The open-world RPG is by no means a neglected genre – the last decade has seen major titles arrive at a steady pace from developers in the US, Europe and Japan, ranging from high fantasy to sci-fi, to post-apocalyptic and all things in-between. It’s a populous market which isn’t in dire need of more games. As such, it must have been an intimidating genre for debutant Czech developers Warhorse Studios to plunge headlong into, particularly with a title as ambitious as Kingdom Come: Deliverance.
With a focus on realism in setting and gameplay, Warhorse set out to strip away much of the elaborate finery to be found in the modern RPG. In place of spells, runic weapons and ghostly spirit realms, KC:D offers a complex and interconnected web of systems that require you to consider your every action, from eating and bathing to exhaustingly rehearsing swordplay techniques in order to progress in your adventure.
Set in Medieval Bohemia, which equates to the modern-day Czech Republic, KC:D puts you in the shoes of a peasant villager, Henry. A typical young man, Henry drinks too much, sleeps in too late and disappoints his father, the local blacksmith. When war comes to Henry’s home village of Skalitz, he is tossed unprepared into dangers he once could not have fathomed and must summon all of his resourcefulness to survive and progress in a world that has no use for him.
What follows is a relatively simple but emotive tale that pulls the player from village to town and castle, into dungeons, apothecaries and woodland camps, meeting mercenaries, nobles and drunkard priests in Henry’s quest for justice. The scenario writing is fairly vanilla, as you’d expect from a title steeped in historical realism, but the dialogue is stellar; subtle and understated when it needs to be, yet at times bold and hilarious in a way not often seen outside of a Grand Theft Auto.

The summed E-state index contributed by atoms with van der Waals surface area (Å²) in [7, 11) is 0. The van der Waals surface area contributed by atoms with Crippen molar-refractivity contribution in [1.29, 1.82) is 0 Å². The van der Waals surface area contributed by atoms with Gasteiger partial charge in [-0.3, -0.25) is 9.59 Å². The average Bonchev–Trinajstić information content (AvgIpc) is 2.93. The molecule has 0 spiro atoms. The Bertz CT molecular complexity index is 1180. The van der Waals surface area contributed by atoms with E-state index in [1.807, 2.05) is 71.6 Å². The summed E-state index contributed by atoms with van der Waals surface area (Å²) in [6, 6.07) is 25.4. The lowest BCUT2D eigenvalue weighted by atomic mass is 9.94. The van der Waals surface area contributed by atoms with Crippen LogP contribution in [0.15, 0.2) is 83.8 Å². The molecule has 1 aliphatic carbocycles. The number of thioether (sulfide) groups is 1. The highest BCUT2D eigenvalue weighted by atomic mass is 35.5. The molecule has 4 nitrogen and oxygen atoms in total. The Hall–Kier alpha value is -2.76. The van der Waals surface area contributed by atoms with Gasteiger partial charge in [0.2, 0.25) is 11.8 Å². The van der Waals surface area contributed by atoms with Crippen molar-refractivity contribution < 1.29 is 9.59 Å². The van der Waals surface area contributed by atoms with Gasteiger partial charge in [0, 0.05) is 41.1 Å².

Accompanying the excellent script is an array of top-tier voice acting and mo-cap performances, which bring a degree of life and believability not often seen in games with this many lines and scenes to capture. Outside of cutscenes, the animation of some NPC actions is a little underwhelming, but not out of line with what we’d expect from an open world game with thousands of individually scheduled characters. Voice and face repetition still exists, but is fleeting, and is certainly forgivable from a fledgling development team.
Visually, KC:D continues to amaze hour after hour and session after session. Warhorse has put CryEngine to fantastic use, and have matched its technical capabilities with a stunning, period-appropriate art style that brings gritty life to the world that Henry occupies. Texture quality is a little lacking in parts, but this is made up for by brilliant lighting, both inside and out, that sees gorgeous, natural features stand out against the bleak, cold, Bohemian fog.
The meat of KC:D comes in its role-playing systems, which are subtle on their own but combine into a near-realistic simulation of the campaign from peasant to soldier. Henry must eat and sleep in a regular cycle, lest he suffer the detriments of starvation or overtiredness, but the quality of the food and bed he sleeps on will impact his rejuvenation. Likewise, the essential function of bathing is present, and the cleanliness of Henry’s body and clothes will greatly influence who will speak to him, and how.
An excellent example of KC:D’s entwined activities comes in my process of learning to brew a potion. I found and gathered a few herbs on the roadside. When next in town, I headed to the herbalist’s shop and politely asked to use his brewing station. But where were all the potions to choose from? I needed a recipe, which I promptly bought from the herbalist and returned to the brewing station. Oh, I still have to carry out each step? But, the recipe is gibberish. It dawned on me; I am the peasant son of a village blacksmith, and I cannot read.
So, I enquired with the local bailiff as to where I might be able to learn to read. He advised that there was a scribe working in a nearby village who could teach me the basics, so I travelled there and learned all I could. Still, some words were a little jumbled, but the more books I read, the less jumbled the words became, until, after some time, I was able to make out sentences.